From our last post, we can at least form an impression of the nature of reality. At least we know some bounds, and have some ideas of what is real, and what is not. But what about a psychedelic trip? Hallucinations, altered states of consciousness…somehow these are categorized in the great “not” box of what is reality. Well then, let’s take a look at what hallucinations are, and the images and goings on of a mind altered by psychoactives.
Hallucinations are wikipediatically defined as “a perception in the absence of an external stimulus.” Additionally, one might add that hallucinations only occur in a “conscious and awake” state, to keep dreaming separate from hallucinating. This also allows “illusion, which involves distorted or misinterpreted real perception, imagery, which does not mimic real perception and is under voluntary control; and pseudohallucination, which does not mimic real perception, but is not under voluntary control” to remain separate as well. They can be “visual, auditory, olfactory, gustatory, tactile, proprioceptive, equilibrioceptive, nociceptive, thermoceptive and chronoceptive.”
Psychedelic induced hallucinations can be looked at together with the neurobiology of other naturally occurring mind altering states, such as those produced by affective disorders, to map out more completely the picture of what’s going on when we hallucinate. Looked at this way, the clinical and medicinal properties of psychedelic drugs can be looked at in their capacity to cure affective disorders, or make them more manageable.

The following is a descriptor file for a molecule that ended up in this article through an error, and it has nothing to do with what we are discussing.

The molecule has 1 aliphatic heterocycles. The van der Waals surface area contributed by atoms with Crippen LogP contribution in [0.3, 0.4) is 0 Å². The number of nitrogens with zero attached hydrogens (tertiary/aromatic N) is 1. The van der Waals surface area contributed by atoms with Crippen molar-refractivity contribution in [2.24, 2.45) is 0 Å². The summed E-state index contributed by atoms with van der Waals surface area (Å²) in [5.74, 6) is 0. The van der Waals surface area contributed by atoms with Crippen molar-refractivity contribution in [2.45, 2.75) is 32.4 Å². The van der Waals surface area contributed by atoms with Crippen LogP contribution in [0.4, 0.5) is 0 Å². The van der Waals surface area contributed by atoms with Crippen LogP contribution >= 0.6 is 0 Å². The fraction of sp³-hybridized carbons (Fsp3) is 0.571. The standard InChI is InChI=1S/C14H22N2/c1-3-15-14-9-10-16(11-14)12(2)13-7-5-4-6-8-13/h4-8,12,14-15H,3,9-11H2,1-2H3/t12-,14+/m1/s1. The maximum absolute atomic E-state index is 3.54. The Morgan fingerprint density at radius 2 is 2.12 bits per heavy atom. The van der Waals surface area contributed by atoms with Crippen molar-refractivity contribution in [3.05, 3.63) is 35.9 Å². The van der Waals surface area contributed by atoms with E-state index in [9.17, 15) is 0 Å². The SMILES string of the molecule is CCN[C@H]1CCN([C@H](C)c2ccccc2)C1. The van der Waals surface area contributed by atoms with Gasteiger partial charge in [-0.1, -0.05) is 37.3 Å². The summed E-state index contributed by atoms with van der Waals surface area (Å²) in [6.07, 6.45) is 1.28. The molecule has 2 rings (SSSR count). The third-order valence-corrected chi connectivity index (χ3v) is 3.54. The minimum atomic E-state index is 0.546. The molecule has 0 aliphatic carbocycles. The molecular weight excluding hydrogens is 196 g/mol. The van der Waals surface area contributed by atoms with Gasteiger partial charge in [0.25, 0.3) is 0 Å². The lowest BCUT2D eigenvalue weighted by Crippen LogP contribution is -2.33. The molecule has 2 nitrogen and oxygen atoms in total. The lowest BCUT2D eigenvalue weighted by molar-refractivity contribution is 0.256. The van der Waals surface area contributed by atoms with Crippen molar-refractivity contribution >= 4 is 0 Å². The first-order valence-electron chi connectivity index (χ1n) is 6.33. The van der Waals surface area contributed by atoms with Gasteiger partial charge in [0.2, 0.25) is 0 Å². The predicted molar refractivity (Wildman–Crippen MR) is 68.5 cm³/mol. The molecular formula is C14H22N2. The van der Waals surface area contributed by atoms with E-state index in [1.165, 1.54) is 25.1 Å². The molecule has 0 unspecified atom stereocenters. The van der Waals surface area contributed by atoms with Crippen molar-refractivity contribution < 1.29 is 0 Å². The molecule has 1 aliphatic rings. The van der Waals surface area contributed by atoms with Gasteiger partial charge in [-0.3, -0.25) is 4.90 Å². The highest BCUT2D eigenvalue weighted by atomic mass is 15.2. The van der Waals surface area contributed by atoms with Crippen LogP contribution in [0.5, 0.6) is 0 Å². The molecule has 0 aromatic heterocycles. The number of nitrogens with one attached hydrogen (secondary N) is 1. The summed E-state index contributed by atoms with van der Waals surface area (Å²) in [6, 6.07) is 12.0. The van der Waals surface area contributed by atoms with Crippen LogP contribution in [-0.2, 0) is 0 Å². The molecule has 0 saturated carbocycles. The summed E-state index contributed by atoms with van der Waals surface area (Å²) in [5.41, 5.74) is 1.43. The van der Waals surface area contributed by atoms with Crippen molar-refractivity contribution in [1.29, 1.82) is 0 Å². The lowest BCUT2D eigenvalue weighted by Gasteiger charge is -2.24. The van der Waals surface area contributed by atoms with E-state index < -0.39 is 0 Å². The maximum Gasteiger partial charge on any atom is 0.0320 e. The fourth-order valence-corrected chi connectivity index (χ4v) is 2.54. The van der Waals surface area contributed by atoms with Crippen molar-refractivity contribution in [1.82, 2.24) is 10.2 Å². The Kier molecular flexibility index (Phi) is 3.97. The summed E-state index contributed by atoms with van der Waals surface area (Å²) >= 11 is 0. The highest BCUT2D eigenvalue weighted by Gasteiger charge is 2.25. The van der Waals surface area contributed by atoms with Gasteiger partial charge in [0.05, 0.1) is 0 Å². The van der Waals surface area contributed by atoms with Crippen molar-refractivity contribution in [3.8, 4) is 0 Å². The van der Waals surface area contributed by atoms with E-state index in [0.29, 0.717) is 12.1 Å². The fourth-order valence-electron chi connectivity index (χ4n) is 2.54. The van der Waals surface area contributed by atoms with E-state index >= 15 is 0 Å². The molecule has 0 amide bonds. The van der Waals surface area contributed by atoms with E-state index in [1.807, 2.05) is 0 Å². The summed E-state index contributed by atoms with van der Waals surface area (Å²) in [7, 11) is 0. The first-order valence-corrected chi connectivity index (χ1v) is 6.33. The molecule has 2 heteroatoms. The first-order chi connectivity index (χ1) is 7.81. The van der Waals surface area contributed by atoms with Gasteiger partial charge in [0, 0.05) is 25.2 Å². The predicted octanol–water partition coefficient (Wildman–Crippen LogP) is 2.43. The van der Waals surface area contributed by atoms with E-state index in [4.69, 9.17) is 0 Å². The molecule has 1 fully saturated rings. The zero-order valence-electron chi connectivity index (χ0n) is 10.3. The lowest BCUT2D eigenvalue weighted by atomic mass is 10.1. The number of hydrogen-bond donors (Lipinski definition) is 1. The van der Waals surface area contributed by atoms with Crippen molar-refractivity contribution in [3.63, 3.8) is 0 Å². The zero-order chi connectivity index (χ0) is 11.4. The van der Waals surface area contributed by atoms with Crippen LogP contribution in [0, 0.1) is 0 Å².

Classical hallucinogens are comprised of three main chemical classes: the plant-derived tryptamines (for example, psilocybin) and phenethylamines (for example, mescaline), and the semisynthetic ergolines (for example, LSD). These classical hallucinogens react with 5-HTP receptors, which is a monoamine neurotransmitterthat regulates serotonin and melatonin. Dopamine is also influenced by these drugs. LSD affects the temporal lobe. Remove the temporal lobe, and there will be no LSD effects.Alternatively, administer the 5-HT receptor antagonist ketanserin, and you will remove any trace of psilocybin-induced experiences.
In a paper published for Perspectives, Franz Vollenweider and Michael Kometer explain that “5-HT2A receptor activation not only seems to underlie the preponderance of the acute psychedelic effects of hallucinogens but may also lead to neuroplastic adaptations in an extended prefrontal–limbic network.” Which means that hallucinogens can aid in changing the shape of the brain so that it performs differently, something that can help drastically reduce or alter depression, and other cognitive disorders.
What are psychedelic hallucinations?
In this video psychonautic pioneer Terrence Mckenna answers the question, what is hallucination?